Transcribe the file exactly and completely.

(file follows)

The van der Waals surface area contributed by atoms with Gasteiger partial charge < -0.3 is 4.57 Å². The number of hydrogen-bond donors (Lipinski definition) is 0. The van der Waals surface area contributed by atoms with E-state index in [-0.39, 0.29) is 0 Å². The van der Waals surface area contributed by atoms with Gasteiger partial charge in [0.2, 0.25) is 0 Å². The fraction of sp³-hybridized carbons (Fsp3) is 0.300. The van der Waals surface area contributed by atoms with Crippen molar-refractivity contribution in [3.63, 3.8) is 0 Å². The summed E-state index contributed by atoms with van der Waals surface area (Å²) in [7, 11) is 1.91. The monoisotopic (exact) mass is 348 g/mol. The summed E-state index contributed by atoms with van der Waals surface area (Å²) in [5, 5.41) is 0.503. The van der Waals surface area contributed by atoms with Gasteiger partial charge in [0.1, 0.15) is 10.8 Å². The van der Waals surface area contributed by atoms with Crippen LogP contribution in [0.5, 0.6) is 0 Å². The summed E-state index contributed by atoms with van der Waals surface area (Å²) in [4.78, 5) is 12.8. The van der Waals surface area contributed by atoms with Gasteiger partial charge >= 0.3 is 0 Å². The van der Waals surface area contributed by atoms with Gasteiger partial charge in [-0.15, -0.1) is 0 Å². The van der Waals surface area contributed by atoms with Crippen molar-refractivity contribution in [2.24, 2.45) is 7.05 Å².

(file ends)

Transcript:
The van der Waals surface area contributed by atoms with Gasteiger partial charge < -0.3 is 4.57 Å². The number of hydrogen-bond donors (Lipinski definition) is 0. The van der Waals surface area contributed by atoms with E-state index in [-0.39, 0.29) is 0 Å². The van der Waals surface area contributed by atoms with Gasteiger partial charge in [0.2, 0.25) is 0 Å². The fraction of sp³-hybridized carbons (Fsp3) is 0.300. The van der Waals surface area contributed by atoms with Crippen molar-refractivity contribution in [3.63, 3.8) is 0 Å². The summed E-state index contributed by atoms with van der Waals surface area (Å²) in [7, 11) is 1.91. The monoisotopic (exact) mass is 348 g/mol. The summed E-state index contributed by atoms with van der Waals surface area (Å²) in [5, 5.41) is 0.503. The van der Waals surface area contributed by atoms with Gasteiger partial charge in [0.1, 0.15) is 10.8 Å². The van der Waals surface area contributed by atoms with Crippen LogP contribution in [0.5, 0.6) is 0 Å². The summed E-state index contributed by atoms with van der Waals surface area (Å²) in [4.78, 5) is 12.8. The van der Waals surface area contributed by atoms with Gasteiger partial charge >= 0.3 is 0 Å². The van der Waals surface area contributed by atoms with Gasteiger partial charge in [-0.15, -0.1) is 0 Å². The van der Waals surface area contributed by atoms with Crippen molar-refractivity contribution in [2.24, 2.45) is 7.05 Å².